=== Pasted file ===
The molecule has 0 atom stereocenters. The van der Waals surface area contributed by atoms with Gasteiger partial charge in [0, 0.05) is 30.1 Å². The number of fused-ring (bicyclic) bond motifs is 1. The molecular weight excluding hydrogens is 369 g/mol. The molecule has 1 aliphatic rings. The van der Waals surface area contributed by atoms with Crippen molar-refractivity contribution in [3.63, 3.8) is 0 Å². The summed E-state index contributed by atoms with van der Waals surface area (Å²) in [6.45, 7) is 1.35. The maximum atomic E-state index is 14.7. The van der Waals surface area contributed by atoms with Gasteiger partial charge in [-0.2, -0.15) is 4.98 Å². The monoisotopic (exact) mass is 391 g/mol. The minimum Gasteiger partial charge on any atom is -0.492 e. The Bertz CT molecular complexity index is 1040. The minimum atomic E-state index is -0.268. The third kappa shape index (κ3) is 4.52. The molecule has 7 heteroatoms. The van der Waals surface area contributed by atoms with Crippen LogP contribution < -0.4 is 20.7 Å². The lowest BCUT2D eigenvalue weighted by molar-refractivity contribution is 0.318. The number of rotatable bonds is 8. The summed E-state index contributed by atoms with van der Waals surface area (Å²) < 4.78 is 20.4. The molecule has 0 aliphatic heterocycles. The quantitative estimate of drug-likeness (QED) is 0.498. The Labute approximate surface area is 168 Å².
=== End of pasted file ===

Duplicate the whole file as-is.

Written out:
The molecule has 0 atom stereocenters. The van der Waals surface area contributed by atoms with Gasteiger partial charge in [0, 0.05) is 30.1 Å². The number of fused-ring (bicyclic) bond motifs is 1. The molecular weight excluding hydrogens is 369 g/mol. The molecule has 1 aliphatic rings. The van der Waals surface area contributed by atoms with Crippen molar-refractivity contribution in [3.63, 3.8) is 0 Å². The summed E-state index contributed by atoms with van der Waals surface area (Å²) in [6.45, 7) is 1.35. The maximum atomic E-state index is 14.7. The van der Waals surface area contributed by atoms with Gasteiger partial charge in [-0.2, -0.15) is 4.98 Å². The monoisotopic (exact) mass is 391 g/mol. The minimum Gasteiger partial charge on any atom is -0.492 e. The Bertz CT molecular complexity index is 1040. The minimum atomic E-state index is -0.268. The third kappa shape index (κ3) is 4.52. The molecule has 7 heteroatoms. The van der Waals surface area contributed by atoms with Crippen LogP contribution < -0.4 is 20.7 Å². The lowest BCUT2D eigenvalue weighted by molar-refractivity contribution is 0.318. The number of rotatable bonds is 8. The summed E-state index contributed by atoms with van der Waals surface area (Å²) < 4.78 is 20.4. The molecule has 0 aliphatic heterocycles. The quantitative estimate of drug-likeness (QED) is 0.498. The Labute approximate surface area is 168 Å².